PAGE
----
Nomegestrol acetate, a novel progestogen for oral contraception
Nomegestrol acetate (NOMAC) is a potent, highly selective progestogen, which is structurally similar to 19-norprogesterone and characterized as a full agonist at the progesterone receptor, with no or minimal binding to other steroid receptors, including the androgen and glucocorticoid receptors. In animal models, NOMAC demonstrated moderate antiandrogenic activity and strong antiestrogenic activity. In clinical studies, the progestogen was associated with effective suppression of gonadotropic activity and ovulation in premenopausal women, and a neutral impact on hemostasis, lipids, and carbohydrate metabolism. In normal and cancerous human breast tissue, NOMAC has shown favorable effects on estrogen metabolism, and in human breast cancer cell lines in vitro, it does not stimulate cell proliferation. The pharmacologic profile of NOMAC suggested that it would be well suited for combination with a physiologic estrogen in a combined oral contraceptive (COC), with the aim of achieving effective contraception with good cycle control and a favorable safety profile. A monophasic COC containing NOMAC 2.5 mg and 17β-estradiol (E2) 1.5 mg, administered in a 24/4-day regimen, is currently under clinical investigation. In a phase III study, NOMAC/E2 provided consistent and robust ovulation inhibition, with contraceptive effects that compared favorably with those of drospirenone 3 mg/ethinyl estradiol (EE) 30 μg. Investigators for a second phase III study reported less overall impact with NOMAC/E2 on hemostatic, lipid, inflammatory, and carbohydrate metabolism parameters than with levonorgestrel 150 μg/EE 30 μg. These clinical findings are promising; however, full publication of results from the pivotal phase III trials of NOMAC/E2 is pending.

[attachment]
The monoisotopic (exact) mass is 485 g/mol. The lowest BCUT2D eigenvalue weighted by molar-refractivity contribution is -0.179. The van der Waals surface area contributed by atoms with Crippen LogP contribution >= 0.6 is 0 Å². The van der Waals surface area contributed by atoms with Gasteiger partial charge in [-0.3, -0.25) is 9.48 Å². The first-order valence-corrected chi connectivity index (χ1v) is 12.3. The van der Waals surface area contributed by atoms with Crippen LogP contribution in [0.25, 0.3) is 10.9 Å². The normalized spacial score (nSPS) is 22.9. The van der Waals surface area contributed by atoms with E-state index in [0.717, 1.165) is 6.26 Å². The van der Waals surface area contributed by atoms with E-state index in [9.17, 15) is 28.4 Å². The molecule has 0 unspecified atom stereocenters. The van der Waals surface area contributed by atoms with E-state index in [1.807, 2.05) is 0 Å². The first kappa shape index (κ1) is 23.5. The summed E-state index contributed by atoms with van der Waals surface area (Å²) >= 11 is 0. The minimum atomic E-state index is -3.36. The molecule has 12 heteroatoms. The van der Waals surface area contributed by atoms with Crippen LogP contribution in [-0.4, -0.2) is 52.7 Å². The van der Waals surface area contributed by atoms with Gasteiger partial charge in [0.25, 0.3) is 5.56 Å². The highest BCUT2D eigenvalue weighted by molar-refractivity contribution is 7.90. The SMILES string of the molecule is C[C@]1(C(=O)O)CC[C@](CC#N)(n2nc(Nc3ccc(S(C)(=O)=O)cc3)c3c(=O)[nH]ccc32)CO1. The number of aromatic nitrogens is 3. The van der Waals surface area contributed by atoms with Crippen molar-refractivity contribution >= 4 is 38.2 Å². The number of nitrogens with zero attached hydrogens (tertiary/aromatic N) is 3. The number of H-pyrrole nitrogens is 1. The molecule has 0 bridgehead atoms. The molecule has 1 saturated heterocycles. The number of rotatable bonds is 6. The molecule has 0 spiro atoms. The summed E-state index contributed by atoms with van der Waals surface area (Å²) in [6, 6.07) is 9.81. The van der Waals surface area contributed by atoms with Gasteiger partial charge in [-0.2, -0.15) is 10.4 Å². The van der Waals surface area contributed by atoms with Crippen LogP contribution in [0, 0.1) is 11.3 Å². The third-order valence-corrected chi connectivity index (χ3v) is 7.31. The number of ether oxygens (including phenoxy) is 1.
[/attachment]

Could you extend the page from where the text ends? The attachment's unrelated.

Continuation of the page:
Mueck, Alfred O. and Régine Sitruk-Ware. 2011. "Nomegestrol acetate, a novel progestogen for oral contraception," Steroids 76(6): 531–539.